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Mariana: France's Real 'First Lady'

Mariana: France's Real 'First Lady'

By Ruban SaundersPublished 5 months ago 3 min read

Since Francois Hollande became president of France, how to address his unmarried girlfriend Trierweiler has been a test of diplomatic etiquette. There is only one "First Lady of the Republic" in the heart of France, and she is Mariana. This is a fictional image, that has been with the "French Republic" for more than 200 years, symbolizing the French spirit of liberty, equality, and fraternity as the absolute "first lady". Her bronze statue stands in the middle of Place de la Republique and Place de la Nation in Paris, representing the "victory of the Republic". Mariana is also the world's only virtual First Lady.

Higher than the president

Marianne's female name derived from the popularity of the 18th century and Mary Anna, in 1792, after the birth of the first French republic revolutionary song "Marianne recovery" combined two names for the first time, as a symbol of the republic, song sing times across France, Mariana followed refer to a republican system in the revolution. To date, her image not only appears on government seals, MEDALS, presidential ballots, and stamps, almost every city hall has a statue of Mariana. She is also depicted on the back of the French euro coin and the retired franc. Since 1999, the French authorities have decided to integrate the blue, white, and red flag, Mariana and liberty, equality, and fraternity into the unified image logo of the new government agencies, which will be printed on relevant brochures, publications, promotional materials, letterheads, and business cards.

French children are exposed to Mariana's story, learning from her spirit and following her example from national education classes in kindergarten. As adults, they get married at City Hall, where the couple professes their loyalty and love in front of a statue of Mariana, allowing her to witness the sacred moment when they say their vows of the union. When a baby is born, many people name their daughter Mariana, hoping that the baby will be protected by her. Mariana's image also often intervenes in the political arena. When France went on strike in 2010 to protest the government's pension reforms, she was depicted as a mother slapping her child on the bottom. In this year's presidential election, some radical voters even dressed up as Mariana to pressure reform candidates. Immediately after Hollande won the election on the night of May 6, newspapers published cartoons of him dancing with Mariana, with the headline "Mariana has changed partners!" It is no exaggeration to say that the virtual Mariana is more famous in France than any first lady, and her status is even higher than that of the president.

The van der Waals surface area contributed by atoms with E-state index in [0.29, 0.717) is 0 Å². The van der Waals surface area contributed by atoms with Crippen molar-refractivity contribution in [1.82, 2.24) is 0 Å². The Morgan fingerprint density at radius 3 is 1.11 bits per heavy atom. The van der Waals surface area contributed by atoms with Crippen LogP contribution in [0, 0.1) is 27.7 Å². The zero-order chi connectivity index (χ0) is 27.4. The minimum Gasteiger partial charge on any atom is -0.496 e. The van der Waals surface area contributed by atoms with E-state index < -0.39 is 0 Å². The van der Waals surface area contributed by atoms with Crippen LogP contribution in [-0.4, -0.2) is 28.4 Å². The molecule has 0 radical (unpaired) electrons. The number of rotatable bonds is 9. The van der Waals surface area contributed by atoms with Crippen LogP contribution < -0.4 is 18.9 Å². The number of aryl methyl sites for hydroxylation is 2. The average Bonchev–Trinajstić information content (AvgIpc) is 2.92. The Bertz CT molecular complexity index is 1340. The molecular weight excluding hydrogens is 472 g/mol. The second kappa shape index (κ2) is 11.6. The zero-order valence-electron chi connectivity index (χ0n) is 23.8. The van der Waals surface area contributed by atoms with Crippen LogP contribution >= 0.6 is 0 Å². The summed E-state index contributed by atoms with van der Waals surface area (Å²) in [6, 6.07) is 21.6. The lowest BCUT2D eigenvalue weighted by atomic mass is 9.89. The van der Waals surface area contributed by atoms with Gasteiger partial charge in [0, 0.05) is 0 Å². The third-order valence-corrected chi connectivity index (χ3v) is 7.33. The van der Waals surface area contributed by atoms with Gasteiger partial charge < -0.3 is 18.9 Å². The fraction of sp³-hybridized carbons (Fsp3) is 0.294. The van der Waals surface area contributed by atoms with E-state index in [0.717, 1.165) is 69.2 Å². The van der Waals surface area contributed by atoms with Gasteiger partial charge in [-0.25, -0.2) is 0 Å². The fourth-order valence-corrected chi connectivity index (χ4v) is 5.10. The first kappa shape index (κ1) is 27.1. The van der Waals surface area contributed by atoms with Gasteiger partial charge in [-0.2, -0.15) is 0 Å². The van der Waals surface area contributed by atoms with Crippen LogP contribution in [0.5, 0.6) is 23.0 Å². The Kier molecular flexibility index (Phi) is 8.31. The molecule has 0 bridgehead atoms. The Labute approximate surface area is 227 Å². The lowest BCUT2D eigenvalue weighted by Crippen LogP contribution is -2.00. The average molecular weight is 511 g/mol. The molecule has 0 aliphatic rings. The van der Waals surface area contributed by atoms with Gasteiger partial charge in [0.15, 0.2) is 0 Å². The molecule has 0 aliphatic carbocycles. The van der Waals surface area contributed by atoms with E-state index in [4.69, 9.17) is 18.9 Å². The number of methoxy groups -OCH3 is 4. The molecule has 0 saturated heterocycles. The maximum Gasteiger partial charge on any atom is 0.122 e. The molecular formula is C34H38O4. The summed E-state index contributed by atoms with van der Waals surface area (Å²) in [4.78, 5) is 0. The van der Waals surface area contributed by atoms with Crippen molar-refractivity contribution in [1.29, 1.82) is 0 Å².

The models all look alike

Because Mariana is a fictional character, how to bring her back to life in paintings, sculptures, and stamps is a problem that artists must solve. The official version of Mariana represents women in general and has not yet identified a model. Historically, artists' wives, girlfriends, and even unknown young women were invited to work part-time. But the most iconic and widely known is Delacroix's 1830 painting "Liberty Leading the People", in which Mariana is healthy, determined, beautiful, and simple, leading a revolutionary army of workers and intellectuals. It wasn't until 1969 that famous women began to be voted on as live models by the French Association of Mayors. The first real model of Mariana was the movie star Brigitte Bardot, and then the movie star Catherine Deneuve and others. In 2012, Sophie Marceau was officially appointed as the seventh real model of Mariana. The commonality of Mariana's appearance is that she wears a Phrygian hat and is half-naked from the top. It is not difficult to see that in addition to temperament and beauty, all Mariana models have the following commonalities: healthy image, firm character, outstanding moral character, and positive attitude. It is this "divine likeness" that makes the ever-changing appearance of Mariana, as a symbol of republican spirit, occupy the only constant lofty position in the heart of the French. Mariana has acquired a youthful and vigorous lasting vitality from the rich and constantly updated archetypes.


About the Creator

Ruban Saunders

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